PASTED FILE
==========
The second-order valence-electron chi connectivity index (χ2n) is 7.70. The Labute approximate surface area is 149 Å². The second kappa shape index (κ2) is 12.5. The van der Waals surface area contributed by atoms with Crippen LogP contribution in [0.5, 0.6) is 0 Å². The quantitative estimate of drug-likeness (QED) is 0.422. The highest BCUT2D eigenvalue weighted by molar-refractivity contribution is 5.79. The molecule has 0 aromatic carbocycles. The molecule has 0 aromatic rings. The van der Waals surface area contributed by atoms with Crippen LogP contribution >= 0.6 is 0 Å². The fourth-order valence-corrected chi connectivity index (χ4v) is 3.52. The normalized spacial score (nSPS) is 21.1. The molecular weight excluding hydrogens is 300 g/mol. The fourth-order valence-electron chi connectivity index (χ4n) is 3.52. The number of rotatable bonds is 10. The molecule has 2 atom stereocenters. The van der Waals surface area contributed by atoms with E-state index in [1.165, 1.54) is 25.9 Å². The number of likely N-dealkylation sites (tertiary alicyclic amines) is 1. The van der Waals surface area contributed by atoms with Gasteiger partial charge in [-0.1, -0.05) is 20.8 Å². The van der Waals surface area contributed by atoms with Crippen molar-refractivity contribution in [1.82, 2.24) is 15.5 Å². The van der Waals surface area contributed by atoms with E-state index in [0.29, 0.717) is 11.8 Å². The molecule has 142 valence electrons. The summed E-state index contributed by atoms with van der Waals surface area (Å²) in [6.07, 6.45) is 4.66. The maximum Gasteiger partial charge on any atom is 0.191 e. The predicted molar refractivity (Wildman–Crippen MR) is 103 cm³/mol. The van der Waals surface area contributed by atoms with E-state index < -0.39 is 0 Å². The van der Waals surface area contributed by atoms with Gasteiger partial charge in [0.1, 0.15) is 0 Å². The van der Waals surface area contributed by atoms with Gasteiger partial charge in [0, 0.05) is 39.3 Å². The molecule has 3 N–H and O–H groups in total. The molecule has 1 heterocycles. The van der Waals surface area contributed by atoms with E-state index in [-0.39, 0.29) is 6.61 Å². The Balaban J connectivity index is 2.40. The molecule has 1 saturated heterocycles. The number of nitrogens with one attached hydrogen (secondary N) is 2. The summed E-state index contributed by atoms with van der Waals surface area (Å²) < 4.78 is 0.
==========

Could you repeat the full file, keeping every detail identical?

The second-order valence-electron chi connectivity index (χ2n) is 7.70. The Labute approximate surface area is 149 Å². The second kappa shape index (κ2) is 12.5. The van der Waals surface area contributed by atoms with Crippen LogP contribution in [0.5, 0.6) is 0 Å². The quantitative estimate of drug-likeness (QED) is 0.422. The highest BCUT2D eigenvalue weighted by molar-refractivity contribution is 5.79. The molecule has 0 aromatic carbocycles. The molecule has 0 aromatic rings. The van der Waals surface area contributed by atoms with Crippen LogP contribution >= 0.6 is 0 Å². The fourth-order valence-corrected chi connectivity index (χ4v) is 3.52. The normalized spacial score (nSPS) is 21.1. The molecular weight excluding hydrogens is 300 g/mol. The fourth-order valence-electron chi connectivity index (χ4n) is 3.52. The number of rotatable bonds is 10. The molecule has 2 atom stereocenters. The van der Waals surface area contributed by atoms with E-state index in [1.165, 1.54) is 25.9 Å². The number of likely N-dealkylation sites (tertiary alicyclic amines) is 1. The van der Waals surface area contributed by atoms with Gasteiger partial charge in [-0.1, -0.05) is 20.8 Å². The van der Waals surface area contributed by atoms with Crippen molar-refractivity contribution in [1.82, 2.24) is 15.5 Å². The van der Waals surface area contributed by atoms with E-state index in [0.29, 0.717) is 11.8 Å². The molecule has 142 valence electrons. The summed E-state index contributed by atoms with van der Waals surface area (Å²) in [6.07, 6.45) is 4.66. The maximum Gasteiger partial charge on any atom is 0.191 e. The predicted molar refractivity (Wildman–Crippen MR) is 103 cm³/mol. The van der Waals surface area contributed by atoms with E-state index < -0.39 is 0 Å². The van der Waals surface area contributed by atoms with Gasteiger partial charge in [0.1, 0.15) is 0 Å². The van der Waals surface area contributed by atoms with Gasteiger partial charge in [0, 0.05) is 39.3 Å². The molecule has 3 N–H and O–H groups in total. The molecule has 1 heterocycles. The van der Waals surface area contributed by atoms with E-state index in [-0.39, 0.29) is 6.61 Å². The Balaban J connectivity index is 2.40. The molecule has 1 saturated heterocycles. The number of nitrogens with one attached hydrogen (secondary N) is 2. The summed E-state index contributed by atoms with van der Waals surface area (Å²) < 4.78 is 0.